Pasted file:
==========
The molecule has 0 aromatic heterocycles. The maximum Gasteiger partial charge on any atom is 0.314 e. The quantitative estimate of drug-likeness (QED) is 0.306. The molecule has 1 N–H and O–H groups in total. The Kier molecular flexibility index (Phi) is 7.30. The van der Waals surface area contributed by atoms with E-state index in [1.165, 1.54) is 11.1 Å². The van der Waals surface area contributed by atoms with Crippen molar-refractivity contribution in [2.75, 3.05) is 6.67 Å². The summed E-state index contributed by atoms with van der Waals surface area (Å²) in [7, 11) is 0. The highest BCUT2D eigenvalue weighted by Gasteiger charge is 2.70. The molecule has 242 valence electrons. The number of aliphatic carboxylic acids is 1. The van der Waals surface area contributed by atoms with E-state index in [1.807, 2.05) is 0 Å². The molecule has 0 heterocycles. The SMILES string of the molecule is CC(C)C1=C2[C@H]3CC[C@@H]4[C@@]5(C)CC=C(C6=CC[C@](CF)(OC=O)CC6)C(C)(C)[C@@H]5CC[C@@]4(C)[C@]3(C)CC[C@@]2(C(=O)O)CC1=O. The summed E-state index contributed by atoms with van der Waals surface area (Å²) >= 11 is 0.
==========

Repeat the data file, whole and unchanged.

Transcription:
The molecule has 0 aromatic heterocycles. The maximum Gasteiger partial charge on any atom is 0.314 e. The quantitative estimate of drug-likeness (QED) is 0.306. The molecule has 1 N–H and O–H groups in total. The Kier molecular flexibility index (Phi) is 7.30. The van der Waals surface area contributed by atoms with E-state index in [1.165, 1.54) is 11.1 Å². The van der Waals surface area contributed by atoms with Crippen molar-refractivity contribution in [2.75, 3.05) is 6.67 Å². The summed E-state index contributed by atoms with van der Waals surface area (Å²) in [7, 11) is 0. The highest BCUT2D eigenvalue weighted by Gasteiger charge is 2.70. The molecule has 242 valence electrons. The number of aliphatic carboxylic acids is 1. The van der Waals surface area contributed by atoms with E-state index in [1.807, 2.05) is 0 Å². The molecule has 0 heterocycles. The SMILES string of the molecule is CC(C)C1=C2[C@H]3CC[C@@H]4[C@@]5(C)CC=C(C6=CC[C@](CF)(OC=O)CC6)C(C)(C)[C@@H]5CC[C@@]4(C)[C@]3(C)CC[C@@]2(C(=O)O)CC1=O. The summed E-state index contributed by atoms with van der Waals surface area (Å²) >= 11 is 0.